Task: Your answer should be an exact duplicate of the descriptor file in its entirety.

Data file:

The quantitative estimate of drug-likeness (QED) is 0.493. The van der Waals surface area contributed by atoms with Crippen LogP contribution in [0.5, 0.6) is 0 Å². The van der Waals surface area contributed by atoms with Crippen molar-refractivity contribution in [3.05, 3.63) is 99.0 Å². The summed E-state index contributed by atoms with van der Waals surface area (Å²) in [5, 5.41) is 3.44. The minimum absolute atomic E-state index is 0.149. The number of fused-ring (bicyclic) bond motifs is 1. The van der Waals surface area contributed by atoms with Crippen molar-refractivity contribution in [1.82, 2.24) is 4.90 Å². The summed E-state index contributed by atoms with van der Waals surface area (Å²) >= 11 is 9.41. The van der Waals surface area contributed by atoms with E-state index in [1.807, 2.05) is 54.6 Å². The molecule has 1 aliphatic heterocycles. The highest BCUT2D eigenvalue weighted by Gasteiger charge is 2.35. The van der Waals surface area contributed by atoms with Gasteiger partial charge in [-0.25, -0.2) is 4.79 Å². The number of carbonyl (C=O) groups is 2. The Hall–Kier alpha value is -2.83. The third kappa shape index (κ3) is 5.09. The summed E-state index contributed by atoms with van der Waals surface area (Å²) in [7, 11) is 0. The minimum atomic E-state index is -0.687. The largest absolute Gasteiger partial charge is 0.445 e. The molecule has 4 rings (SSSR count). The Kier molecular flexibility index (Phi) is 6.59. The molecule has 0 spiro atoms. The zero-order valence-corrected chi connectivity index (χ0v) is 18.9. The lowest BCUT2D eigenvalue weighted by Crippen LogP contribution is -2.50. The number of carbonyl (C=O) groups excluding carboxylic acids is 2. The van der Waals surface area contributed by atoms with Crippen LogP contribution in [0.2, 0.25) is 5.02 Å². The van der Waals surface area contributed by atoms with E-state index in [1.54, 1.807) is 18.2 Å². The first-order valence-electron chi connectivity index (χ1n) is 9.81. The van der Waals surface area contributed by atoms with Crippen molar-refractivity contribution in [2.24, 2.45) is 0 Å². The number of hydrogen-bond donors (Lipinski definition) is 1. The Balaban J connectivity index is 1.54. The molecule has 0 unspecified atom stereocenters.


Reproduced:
The quantitative estimate of drug-likeness (QED) is 0.493. The van der Waals surface area contributed by atoms with Crippen LogP contribution in [0.5, 0.6) is 0 Å². The van der Waals surface area contributed by atoms with Crippen molar-refractivity contribution in [3.05, 3.63) is 99.0 Å². The summed E-state index contributed by atoms with van der Waals surface area (Å²) in [5, 5.41) is 3.44. The minimum absolute atomic E-state index is 0.149. The number of fused-ring (bicyclic) bond motifs is 1. The van der Waals surface area contributed by atoms with Crippen molar-refractivity contribution in [1.82, 2.24) is 4.90 Å². The summed E-state index contributed by atoms with van der Waals surface area (Å²) >= 11 is 9.41. The van der Waals surface area contributed by atoms with E-state index in [1.807, 2.05) is 54.6 Å². The molecule has 1 aliphatic heterocycles. The highest BCUT2D eigenvalue weighted by Gasteiger charge is 2.35. The van der Waals surface area contributed by atoms with Gasteiger partial charge in [-0.25, -0.2) is 4.79 Å². The number of carbonyl (C=O) groups is 2. The Hall–Kier alpha value is -2.83. The third kappa shape index (κ3) is 5.09. The summed E-state index contributed by atoms with van der Waals surface area (Å²) in [7, 11) is 0. The minimum atomic E-state index is -0.687. The largest absolute Gasteiger partial charge is 0.445 e. The molecule has 4 rings (SSSR count). The Kier molecular flexibility index (Phi) is 6.59. The molecule has 0 spiro atoms. The zero-order valence-corrected chi connectivity index (χ0v) is 18.9. The lowest BCUT2D eigenvalue weighted by Crippen LogP contribution is -2.50. The number of carbonyl (C=O) groups excluding carboxylic acids is 2. The van der Waals surface area contributed by atoms with Crippen LogP contribution in [0.2, 0.25) is 5.02 Å². The van der Waals surface area contributed by atoms with E-state index in [1.54, 1.807) is 18.2 Å². The first-order valence-electron chi connectivity index (χ1n) is 9.81. The van der Waals surface area contributed by atoms with Crippen molar-refractivity contribution in [2.24, 2.45) is 0 Å². The number of hydrogen-bond donors (Lipinski definition) is 1. The Balaban J connectivity index is 1.54. The molecule has 0 unspecified atom stereocenters.